Question
I am a WASH and urban development specialist living and working in East Africa. I am attempting to scope out “temporary” solutions to sanitation and waste challenges in large unplanned settlements in Dar es Salaam and Nairobi and am looking to receive feedback/critique/advice. I understand these solutions do not sound politically/technologically correct, but with local resource limitations, I seek to identify low-cost, non-motorised and intuitive methods that can be implemented quickly on the ground.
I am interested in what role a mix of powder soap, sand and ash could play in enabling schools to supply affordable options to their pupils to wash their hands. This is already a common practice in East Africa, but it is unclear what the optimal mix/composition of these three items should be. Does anyone else have recommendations on the optimal composition or an alternative item, that is free/locally sourced that could be mixed?  
Question
I am a WASH and urban development specialist living and working in East Africa. I am attempting to scope out “temporary” solutions to sanitation and waste challenges in large unplanned settlements in Dar es Salaam and Nairobi and am looking to receive feedback/critique/advice. I understand these solutions do not sound politically/technologically correct, but with local resource limitations, I seek to identify low-cost, non-motorised and intuitive methods that can be implemented quickly on the ground.
I am interested in what role EM-1/Bokashi could play, purely as a waste management solution in respect of both organic (market waste) and liquid waste (faecal sludge). The purpose is NOT to produce compost, but to mitigate odour, pests and the transmission of disease.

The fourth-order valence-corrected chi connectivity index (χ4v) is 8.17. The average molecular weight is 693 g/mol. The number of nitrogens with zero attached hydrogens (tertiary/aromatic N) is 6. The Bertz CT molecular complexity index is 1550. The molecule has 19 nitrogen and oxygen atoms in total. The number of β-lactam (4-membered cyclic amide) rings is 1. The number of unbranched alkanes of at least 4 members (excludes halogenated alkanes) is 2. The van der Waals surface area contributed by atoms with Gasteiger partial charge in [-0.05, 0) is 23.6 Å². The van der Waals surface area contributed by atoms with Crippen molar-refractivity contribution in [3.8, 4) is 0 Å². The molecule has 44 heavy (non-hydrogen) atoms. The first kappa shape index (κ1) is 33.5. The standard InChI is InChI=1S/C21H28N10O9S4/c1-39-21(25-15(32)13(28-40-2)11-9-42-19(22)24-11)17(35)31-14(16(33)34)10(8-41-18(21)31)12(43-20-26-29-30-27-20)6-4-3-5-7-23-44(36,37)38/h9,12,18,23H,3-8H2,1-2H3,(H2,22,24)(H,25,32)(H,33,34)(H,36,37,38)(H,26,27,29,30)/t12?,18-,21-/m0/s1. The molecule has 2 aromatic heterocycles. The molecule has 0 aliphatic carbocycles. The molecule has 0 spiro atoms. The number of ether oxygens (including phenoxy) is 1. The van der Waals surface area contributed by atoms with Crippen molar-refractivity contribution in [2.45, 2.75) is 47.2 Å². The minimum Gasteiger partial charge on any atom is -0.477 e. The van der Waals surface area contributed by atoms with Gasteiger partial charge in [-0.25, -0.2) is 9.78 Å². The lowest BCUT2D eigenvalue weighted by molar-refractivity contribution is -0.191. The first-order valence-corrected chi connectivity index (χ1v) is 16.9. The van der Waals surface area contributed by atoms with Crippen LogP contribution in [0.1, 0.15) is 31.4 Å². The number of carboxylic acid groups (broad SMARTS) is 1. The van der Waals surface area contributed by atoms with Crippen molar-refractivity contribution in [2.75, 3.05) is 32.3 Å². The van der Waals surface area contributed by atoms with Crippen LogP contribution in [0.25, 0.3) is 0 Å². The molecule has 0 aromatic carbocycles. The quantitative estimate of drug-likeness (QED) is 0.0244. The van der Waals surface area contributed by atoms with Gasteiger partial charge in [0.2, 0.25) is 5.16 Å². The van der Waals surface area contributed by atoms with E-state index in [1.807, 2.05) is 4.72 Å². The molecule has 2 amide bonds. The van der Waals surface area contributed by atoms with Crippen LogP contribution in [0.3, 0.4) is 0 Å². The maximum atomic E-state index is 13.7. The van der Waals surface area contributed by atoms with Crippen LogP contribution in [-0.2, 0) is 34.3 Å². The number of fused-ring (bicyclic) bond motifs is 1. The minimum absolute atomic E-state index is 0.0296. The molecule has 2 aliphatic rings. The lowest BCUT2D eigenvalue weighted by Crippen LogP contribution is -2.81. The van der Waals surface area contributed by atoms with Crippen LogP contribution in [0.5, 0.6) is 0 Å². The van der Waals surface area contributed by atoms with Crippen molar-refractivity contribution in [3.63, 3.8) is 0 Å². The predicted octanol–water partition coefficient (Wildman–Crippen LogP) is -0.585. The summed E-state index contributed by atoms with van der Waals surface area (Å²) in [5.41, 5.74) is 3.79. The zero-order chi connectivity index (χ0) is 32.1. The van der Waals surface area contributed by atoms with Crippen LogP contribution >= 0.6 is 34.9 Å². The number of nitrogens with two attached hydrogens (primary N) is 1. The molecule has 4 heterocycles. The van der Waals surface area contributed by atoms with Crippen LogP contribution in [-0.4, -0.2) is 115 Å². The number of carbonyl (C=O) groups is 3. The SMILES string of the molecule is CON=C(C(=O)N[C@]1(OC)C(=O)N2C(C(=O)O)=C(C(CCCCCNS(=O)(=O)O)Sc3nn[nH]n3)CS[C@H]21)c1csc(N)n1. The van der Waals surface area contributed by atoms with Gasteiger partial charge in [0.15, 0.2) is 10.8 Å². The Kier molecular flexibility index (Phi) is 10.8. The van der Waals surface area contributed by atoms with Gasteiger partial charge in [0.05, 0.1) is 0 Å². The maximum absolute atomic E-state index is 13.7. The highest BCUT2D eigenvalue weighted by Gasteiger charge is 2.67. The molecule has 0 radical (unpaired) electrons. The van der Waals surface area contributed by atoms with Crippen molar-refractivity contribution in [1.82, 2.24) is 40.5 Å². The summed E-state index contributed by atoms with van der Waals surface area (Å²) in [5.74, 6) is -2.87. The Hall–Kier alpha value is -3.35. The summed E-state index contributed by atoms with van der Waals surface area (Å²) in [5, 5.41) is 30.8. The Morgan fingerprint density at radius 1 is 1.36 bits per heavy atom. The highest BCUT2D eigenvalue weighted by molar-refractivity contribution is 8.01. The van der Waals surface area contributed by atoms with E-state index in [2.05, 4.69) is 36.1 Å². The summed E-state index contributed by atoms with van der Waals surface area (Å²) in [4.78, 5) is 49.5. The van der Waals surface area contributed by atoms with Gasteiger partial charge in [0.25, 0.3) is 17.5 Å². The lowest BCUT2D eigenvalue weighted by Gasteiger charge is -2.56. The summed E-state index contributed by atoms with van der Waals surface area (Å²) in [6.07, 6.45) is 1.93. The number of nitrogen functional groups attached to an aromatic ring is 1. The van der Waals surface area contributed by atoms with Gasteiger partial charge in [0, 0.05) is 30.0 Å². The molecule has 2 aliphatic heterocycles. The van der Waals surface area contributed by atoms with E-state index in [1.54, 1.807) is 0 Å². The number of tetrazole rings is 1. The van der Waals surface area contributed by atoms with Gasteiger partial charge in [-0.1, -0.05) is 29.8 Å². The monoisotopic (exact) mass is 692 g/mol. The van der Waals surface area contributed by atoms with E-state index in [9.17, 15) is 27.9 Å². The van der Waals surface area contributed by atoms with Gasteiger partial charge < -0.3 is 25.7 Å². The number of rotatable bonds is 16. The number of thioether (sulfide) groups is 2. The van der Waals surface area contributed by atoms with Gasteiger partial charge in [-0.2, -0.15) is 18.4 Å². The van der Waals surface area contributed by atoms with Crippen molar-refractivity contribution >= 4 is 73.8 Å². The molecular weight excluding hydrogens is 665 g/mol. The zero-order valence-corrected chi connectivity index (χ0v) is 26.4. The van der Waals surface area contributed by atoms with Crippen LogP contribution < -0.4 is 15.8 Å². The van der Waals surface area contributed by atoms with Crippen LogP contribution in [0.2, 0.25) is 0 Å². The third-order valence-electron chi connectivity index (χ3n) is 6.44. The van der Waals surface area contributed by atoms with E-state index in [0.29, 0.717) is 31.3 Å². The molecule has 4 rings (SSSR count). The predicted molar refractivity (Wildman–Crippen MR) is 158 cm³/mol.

1. Could EM-1/Bokashi bran be added to large municipal containers (e.g. skips) to mitigate odour, pests, disease transmission? 2.mCould EM-1/Bokashi bran be dropped into pit latrines to mitigate odour, pests, disease transmission?
2. Could EM-1/Bokashi bran be dropped into pit latrines to mitigate odour, pests, disease transmission?
Question
I am trying to develop a waste management model to support and prove the following. I am having difficult sourcing relevant literature. 
1. That source separation/recycling at source results in higher quality paper products and more paper overall that can be recovered/recycled (i.e. as the paper has not decomposed or been damaged). 
2. That various waste paper products rapidly decompose and lose significant value after becoming wet, dirty and compacted. 
For context, the paper waste being recycled is taking place in a tropical country. Humidity rates (70%), paper moisture content rate (50%). 
Question
What impact would a waste/trash boom potentially have if spread across the entire width of a river/waterway? The river/waterway would not be used as a transport artery, by recreational or commercial boats. I am concerned about the impact it may have on animal/bird life along the river. 
Question
Most studies and guidelines I have found provide estimates on waste origin (e.g. from tourists, from ships, from the port, from dumpsites) based on the indexing of materials found and spatial analysis. Is there no way to examine specific waste items in a lab (e.g. chemical, physical analysis) to determine origin? 

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Projects (2)
Archived project